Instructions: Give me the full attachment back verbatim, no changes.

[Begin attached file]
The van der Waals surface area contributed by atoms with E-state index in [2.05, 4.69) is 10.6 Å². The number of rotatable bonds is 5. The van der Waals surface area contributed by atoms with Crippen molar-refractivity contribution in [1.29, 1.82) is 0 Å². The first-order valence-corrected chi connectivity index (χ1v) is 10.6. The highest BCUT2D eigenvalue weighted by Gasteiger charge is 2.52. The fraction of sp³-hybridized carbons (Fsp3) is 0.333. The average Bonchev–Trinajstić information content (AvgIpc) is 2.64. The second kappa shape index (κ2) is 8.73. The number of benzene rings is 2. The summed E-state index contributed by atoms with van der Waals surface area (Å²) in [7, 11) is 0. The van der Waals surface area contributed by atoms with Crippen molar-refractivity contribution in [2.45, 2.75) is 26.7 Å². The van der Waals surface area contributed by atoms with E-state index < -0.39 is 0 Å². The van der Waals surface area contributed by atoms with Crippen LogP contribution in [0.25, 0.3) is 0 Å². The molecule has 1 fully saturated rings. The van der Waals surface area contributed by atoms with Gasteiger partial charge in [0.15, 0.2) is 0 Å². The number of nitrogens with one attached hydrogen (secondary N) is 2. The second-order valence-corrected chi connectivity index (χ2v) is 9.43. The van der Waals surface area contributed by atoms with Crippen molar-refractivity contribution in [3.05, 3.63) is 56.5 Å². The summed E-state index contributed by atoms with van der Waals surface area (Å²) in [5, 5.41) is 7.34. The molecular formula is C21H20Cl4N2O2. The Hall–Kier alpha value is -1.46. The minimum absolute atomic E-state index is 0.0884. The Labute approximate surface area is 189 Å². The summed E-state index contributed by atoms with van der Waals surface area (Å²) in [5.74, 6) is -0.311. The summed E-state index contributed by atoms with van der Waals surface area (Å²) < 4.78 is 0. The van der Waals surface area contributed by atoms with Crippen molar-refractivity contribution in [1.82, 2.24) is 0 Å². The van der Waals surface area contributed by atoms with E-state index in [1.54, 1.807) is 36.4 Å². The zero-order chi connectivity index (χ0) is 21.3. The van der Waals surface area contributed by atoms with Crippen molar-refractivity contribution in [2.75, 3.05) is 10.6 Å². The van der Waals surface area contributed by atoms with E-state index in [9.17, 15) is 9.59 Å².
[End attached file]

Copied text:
The van der Waals surface area contributed by atoms with E-state index in [2.05, 4.69) is 10.6 Å². The number of rotatable bonds is 5. The van der Waals surface area contributed by atoms with Crippen molar-refractivity contribution in [1.29, 1.82) is 0 Å². The first-order valence-corrected chi connectivity index (χ1v) is 10.6. The highest BCUT2D eigenvalue weighted by Gasteiger charge is 2.52. The fraction of sp³-hybridized carbons (Fsp3) is 0.333. The average Bonchev–Trinajstić information content (AvgIpc) is 2.64. The second kappa shape index (κ2) is 8.73. The number of benzene rings is 2. The summed E-state index contributed by atoms with van der Waals surface area (Å²) in [7, 11) is 0. The van der Waals surface area contributed by atoms with Crippen molar-refractivity contribution in [2.45, 2.75) is 26.7 Å². The van der Waals surface area contributed by atoms with E-state index < -0.39 is 0 Å². The van der Waals surface area contributed by atoms with Crippen LogP contribution in [0.25, 0.3) is 0 Å². The molecule has 1 fully saturated rings. The van der Waals surface area contributed by atoms with Gasteiger partial charge in [0.15, 0.2) is 0 Å². The number of nitrogens with one attached hydrogen (secondary N) is 2. The second-order valence-corrected chi connectivity index (χ2v) is 9.43. The van der Waals surface area contributed by atoms with Crippen molar-refractivity contribution in [3.05, 3.63) is 56.5 Å². The summed E-state index contributed by atoms with van der Waals surface area (Å²) in [5, 5.41) is 7.34. The molecular formula is C21H20Cl4N2O2. The Hall–Kier alpha value is -1.46. The minimum absolute atomic E-state index is 0.0884. The Labute approximate surface area is 189 Å². The summed E-state index contributed by atoms with van der Waals surface area (Å²) in [5.74, 6) is -0.311. The summed E-state index contributed by atoms with van der Waals surface area (Å²) < 4.78 is 0. The van der Waals surface area contributed by atoms with Crippen molar-refractivity contribution in [1.82, 2.24) is 0 Å². The van der Waals surface area contributed by atoms with E-state index in [1.54, 1.807) is 36.4 Å². The zero-order chi connectivity index (χ0) is 21.3. The van der Waals surface area contributed by atoms with Crippen molar-refractivity contribution in [2.75, 3.05) is 10.6 Å². The van der Waals surface area contributed by atoms with E-state index in [9.17, 15) is 9.59 Å².